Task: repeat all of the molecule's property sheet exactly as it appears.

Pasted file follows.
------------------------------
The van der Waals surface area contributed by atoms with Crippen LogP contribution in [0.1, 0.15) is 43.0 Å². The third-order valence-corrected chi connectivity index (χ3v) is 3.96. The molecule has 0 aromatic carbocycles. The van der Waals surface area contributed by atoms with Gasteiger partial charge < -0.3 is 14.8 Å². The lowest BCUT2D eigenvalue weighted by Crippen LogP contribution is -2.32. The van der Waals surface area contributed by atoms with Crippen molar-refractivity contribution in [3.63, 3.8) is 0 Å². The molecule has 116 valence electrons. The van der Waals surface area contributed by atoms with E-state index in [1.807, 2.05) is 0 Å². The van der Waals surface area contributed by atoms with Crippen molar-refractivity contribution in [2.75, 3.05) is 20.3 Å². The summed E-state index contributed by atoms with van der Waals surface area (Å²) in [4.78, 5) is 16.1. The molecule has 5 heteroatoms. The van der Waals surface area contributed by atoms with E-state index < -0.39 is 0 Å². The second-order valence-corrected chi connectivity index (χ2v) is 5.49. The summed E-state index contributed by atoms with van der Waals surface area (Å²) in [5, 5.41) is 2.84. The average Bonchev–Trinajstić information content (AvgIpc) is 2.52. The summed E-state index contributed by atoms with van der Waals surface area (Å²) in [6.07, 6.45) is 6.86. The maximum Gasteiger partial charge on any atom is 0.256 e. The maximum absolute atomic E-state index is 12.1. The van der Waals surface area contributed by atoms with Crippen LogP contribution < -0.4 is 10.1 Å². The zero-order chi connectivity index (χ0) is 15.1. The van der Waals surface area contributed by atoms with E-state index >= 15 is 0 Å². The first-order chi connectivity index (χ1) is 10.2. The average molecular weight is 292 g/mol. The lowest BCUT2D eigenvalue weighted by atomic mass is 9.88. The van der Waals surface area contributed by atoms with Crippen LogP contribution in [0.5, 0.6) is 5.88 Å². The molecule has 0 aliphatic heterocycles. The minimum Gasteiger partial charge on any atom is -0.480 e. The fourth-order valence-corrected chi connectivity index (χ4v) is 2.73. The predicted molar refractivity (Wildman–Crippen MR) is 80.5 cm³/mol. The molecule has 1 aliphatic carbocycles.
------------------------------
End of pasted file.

The van der Waals surface area contributed by atoms with Crippen LogP contribution in [0.1, 0.15) is 43.0 Å². The third-order valence-corrected chi connectivity index (χ3v) is 3.96. The molecule has 0 aromatic carbocycles. The van der Waals surface area contributed by atoms with Gasteiger partial charge < -0.3 is 14.8 Å². The lowest BCUT2D eigenvalue weighted by Crippen LogP contribution is -2.32. The van der Waals surface area contributed by atoms with Crippen molar-refractivity contribution in [3.63, 3.8) is 0 Å². The molecule has 116 valence electrons. The van der Waals surface area contributed by atoms with E-state index in [1.807, 2.05) is 0 Å². The van der Waals surface area contributed by atoms with Crippen molar-refractivity contribution in [2.75, 3.05) is 20.3 Å². The summed E-state index contributed by atoms with van der Waals surface area (Å²) in [4.78, 5) is 16.1. The molecule has 5 heteroatoms. The van der Waals surface area contributed by atoms with E-state index < -0.39 is 0 Å². The second-order valence-corrected chi connectivity index (χ2v) is 5.49. The summed E-state index contributed by atoms with van der Waals surface area (Å²) in [5, 5.41) is 2.84. The average Bonchev–Trinajstić information content (AvgIpc) is 2.52. The summed E-state index contributed by atoms with van der Waals surface area (Å²) in [6.07, 6.45) is 6.86. The maximum Gasteiger partial charge on any atom is 0.256 e. The maximum absolute atomic E-state index is 12.1. The van der Waals surface area contributed by atoms with Crippen LogP contribution < -0.4 is 10.1 Å². The zero-order chi connectivity index (χ0) is 15.1. The van der Waals surface area contributed by atoms with E-state index >= 15 is 0 Å². The first-order chi connectivity index (χ1) is 10.2. The average molecular weight is 292 g/mol. The lowest BCUT2D eigenvalue weighted by atomic mass is 9.88. The van der Waals surface area contributed by atoms with Crippen LogP contribution in [0.5, 0.6) is 5.88 Å². The molecule has 0 aliphatic heterocycles. The minimum Gasteiger partial charge on any atom is -0.480 e. The fourth-order valence-corrected chi connectivity index (χ4v) is 2.73. The predicted molar refractivity (Wildman–Crippen MR) is 80.5 cm³/mol. The molecule has 1 aliphatic carbocycles.